Future changes in the Baltic Sea acid-base (pH) and oxygen balances
2012 (English)In: Tellus. Series B, Chemical and physical meteorology, ISSN 0280-6509, E-ISSN 1600-0889, Vol. 64, 19586- p.Article in journal (Refereed) Published
Possible future changes in Baltic Sea acid–base (pH) and oxygen balances were studied using a catchment–sea coupled model system and numerical experiments based on meteorological and hydrological forcing datasets and scenarios. By using objective statistical methods, climate runs for present climate conditions were examined and evaluated using Baltic Sea modelling. The results indicate that increased nutrient loads will not inhibit future Baltic Sea acidification; instead, the seasonal pH cycle will be amplified by increased biological production and mineralization. All examined scenarios indicate future acidification of the whole Baltic Sea that is insensitive to the chosen global climate model. The main factor controlling the direction and magnitude of future pH changes is atmospheric CO2 concentration (i.e. emissions). Climate change and land-derived changes (e.g. nutrient loads) affect acidification mainly by altering the seasonal cycle and deep-water conditions. Apart from decreasing pH, we also project a decreased saturation state of calcium carbonate, decreased respiration index and increasing hypoxic area – all factors that will threaten the marine ecosystem. We demonstrate that substantial reductions in fossil-fuel burning are needed to minimise the coming pH decrease and that substantial reductions in nutrient loads are needed to reduce the coming increase in hypoxic and anoxic waters.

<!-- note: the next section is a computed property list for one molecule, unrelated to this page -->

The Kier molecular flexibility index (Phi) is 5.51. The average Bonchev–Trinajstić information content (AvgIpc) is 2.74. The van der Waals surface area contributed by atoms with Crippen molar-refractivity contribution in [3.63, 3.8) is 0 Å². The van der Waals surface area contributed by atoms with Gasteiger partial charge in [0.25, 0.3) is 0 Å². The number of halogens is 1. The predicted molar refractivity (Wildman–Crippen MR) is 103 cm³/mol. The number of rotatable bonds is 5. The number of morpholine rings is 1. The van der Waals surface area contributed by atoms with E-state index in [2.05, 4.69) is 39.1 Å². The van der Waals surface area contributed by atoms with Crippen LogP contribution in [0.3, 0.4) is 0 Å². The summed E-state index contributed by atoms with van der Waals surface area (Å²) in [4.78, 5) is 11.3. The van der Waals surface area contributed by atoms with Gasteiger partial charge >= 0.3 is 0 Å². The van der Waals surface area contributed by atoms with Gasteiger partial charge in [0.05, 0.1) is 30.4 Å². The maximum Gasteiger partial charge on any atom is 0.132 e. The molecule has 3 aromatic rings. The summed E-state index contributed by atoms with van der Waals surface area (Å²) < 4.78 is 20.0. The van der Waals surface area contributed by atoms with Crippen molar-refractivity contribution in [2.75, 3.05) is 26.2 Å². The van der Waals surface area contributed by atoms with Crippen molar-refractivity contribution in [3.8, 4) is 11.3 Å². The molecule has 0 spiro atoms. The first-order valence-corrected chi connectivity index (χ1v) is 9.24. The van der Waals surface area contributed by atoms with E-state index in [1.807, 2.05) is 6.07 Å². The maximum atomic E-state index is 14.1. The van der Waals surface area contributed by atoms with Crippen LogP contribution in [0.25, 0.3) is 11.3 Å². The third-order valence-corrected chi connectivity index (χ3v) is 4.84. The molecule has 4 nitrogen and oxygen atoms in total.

Place, publisher, year, edition, pages
2012. Vol. 64, 19586- p.
Ocean acidification, marine acidification, eutrophication, climate change, Baltic Sea, Kattegat
Oceanography, Hydrology, Water Resources
IdentifiersURN: urn:nbn:se:uu:diva-190675DOI: 10.3402/tellusb.v64i0.19586ISI: 000312931200001OAI: oai:DiVA.org:uu-190675DiVA: diva2:584000
FunderEU, FP7, Seventh Framework Programme, 217246Swedish Research Council, 621-2007-3750